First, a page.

Offer competitive research grants to increase our understanding of how virtual and hybrid learning works best in Tennessee as well as the equity implications of virtual learning in colleges and universities.
Offer professional development in online learning instruction and student success pedagogy for faculty and staff.
4. Focus On Equity, Student Support, And Success
COVID-19 threatens to disrupt Tennessee’s momentum, scale back gains that have been made under the Drive to 55, and worsen the challenges faced by underserved, at-risk, and first-generation students.
COVID-19 has heightened the need for equitable support to students in earning postsecondary credentials.
Launch a coordinated degree-completion initiative to heighten focus on program completion and equity gaps in resources and outcomes during the COVID-19 economic crisis. Strengthening local partnerships between public institutions of higher education at the local levels will ensure the development, scaling, and cost-effectiveness of evidence-based completion strategies across the state’s public colleges and universities. Through the guidance and collaboration of state policymakers and institution leaders, these state-supported completion networks should consider a multiyear approach that investigates, supports, and incorporates:
Expanding articulation agreements between public colleges and universities, exploring opportunities to offer hybrid and virtual degree programs between institutions of higher education with seamless credit articulation for students on credential pathways.
Disbursing available resources to develop more equitable support servicesfor students in virtual or on-campus learning environments, such as technology devices and Wi-Fi, campus or e-campus student support services, and wraparound academic and social-emotional counseling supports. Additionally, fund the development and testing of early warning indicators for at-risk students, emergency funds to support students through financial hardship, and solutions to food and housing insecurity.1
Building and expanding high-quality advising structures at both the high school and postsecondary levels to ensure every student has access to a dedicated advisor, coach, mentor, or point of contact to support them.2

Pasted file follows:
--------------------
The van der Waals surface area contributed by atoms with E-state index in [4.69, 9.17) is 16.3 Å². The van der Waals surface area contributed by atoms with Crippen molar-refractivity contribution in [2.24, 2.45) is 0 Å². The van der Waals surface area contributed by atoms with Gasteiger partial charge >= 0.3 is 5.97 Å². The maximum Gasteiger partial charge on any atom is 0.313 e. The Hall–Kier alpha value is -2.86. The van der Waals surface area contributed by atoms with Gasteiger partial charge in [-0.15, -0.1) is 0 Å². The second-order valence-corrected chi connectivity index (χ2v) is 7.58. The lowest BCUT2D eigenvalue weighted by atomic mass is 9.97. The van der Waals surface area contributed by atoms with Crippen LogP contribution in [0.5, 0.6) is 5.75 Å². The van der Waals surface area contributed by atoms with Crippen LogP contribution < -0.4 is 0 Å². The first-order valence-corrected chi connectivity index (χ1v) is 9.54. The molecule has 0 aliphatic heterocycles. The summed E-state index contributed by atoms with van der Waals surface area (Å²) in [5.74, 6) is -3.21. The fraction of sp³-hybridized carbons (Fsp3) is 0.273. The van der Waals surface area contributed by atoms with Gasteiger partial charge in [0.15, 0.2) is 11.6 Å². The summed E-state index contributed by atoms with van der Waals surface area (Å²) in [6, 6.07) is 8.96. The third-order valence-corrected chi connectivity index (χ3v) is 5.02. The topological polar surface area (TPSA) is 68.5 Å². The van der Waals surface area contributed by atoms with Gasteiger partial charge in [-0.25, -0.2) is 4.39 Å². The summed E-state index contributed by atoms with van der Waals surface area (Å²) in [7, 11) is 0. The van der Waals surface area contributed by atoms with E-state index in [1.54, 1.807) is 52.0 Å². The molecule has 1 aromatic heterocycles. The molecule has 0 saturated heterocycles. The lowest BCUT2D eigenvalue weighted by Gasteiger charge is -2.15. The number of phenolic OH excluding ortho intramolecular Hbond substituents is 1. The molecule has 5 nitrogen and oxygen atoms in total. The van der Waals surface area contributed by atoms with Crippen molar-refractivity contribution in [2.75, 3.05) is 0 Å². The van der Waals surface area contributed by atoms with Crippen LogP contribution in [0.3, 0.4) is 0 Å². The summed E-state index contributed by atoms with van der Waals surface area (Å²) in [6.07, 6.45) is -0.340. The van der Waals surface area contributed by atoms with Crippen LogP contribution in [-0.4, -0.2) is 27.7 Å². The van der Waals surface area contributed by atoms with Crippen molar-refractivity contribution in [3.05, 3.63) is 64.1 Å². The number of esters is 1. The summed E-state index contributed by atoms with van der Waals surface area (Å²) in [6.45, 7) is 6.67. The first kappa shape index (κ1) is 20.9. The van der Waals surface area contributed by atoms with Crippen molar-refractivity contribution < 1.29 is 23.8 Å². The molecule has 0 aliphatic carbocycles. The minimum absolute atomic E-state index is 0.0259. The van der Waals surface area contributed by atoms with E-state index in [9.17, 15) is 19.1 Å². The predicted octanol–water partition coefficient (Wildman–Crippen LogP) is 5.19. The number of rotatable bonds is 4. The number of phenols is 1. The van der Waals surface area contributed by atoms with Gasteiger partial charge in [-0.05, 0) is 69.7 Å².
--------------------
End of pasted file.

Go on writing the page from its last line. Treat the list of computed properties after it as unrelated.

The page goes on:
Issuing an annual postsecondary and career transitions report about key student success milestones from high school to postsecondary education and workforce, disaggregated by race and socioeconomic status. The report should include metrics such as high school graduation rate; career and technical education concentration; college-going rate; learning supports by subject; postsecondary persistence rate from fall to spring semester and year to year; employment status; and salary rate with and without degree or credential beyond high school.
COVID-19 has disrupted postsecondary education nationwide, but one thing remains certain: Tennessee leads the nation when it comes to expanding access and supporting success for postsecondary students. After a decade of progress, state leaders have the opportunity to ask new questions and be bold with improved student outcomes in the decade to come. To drive the state’s prosperity forward, Tennessee must ensure that all students earn the postsecondary credentials that will bring them the greatest success in a changing economy.
Section 5 Sources
1 Georgia State University. (n.d.). “Student Success Programs.”
2 Boudreau, Emily. “Investing In Counselors Isn’t Only About Mental Health, It’s Good For Academics Too,” Usable Knowledge, February 19, 2020, https://www.kqed.org/mindshift/55382/investing-in-counselors-isnt-only-about-mental-health-its-good-for-academics-too; Mulhern, Christine. “Beyond Teachers: Estimating Individual Guidance Counselors’ Effects on Educational Attainment.” Harvard University (May 2020).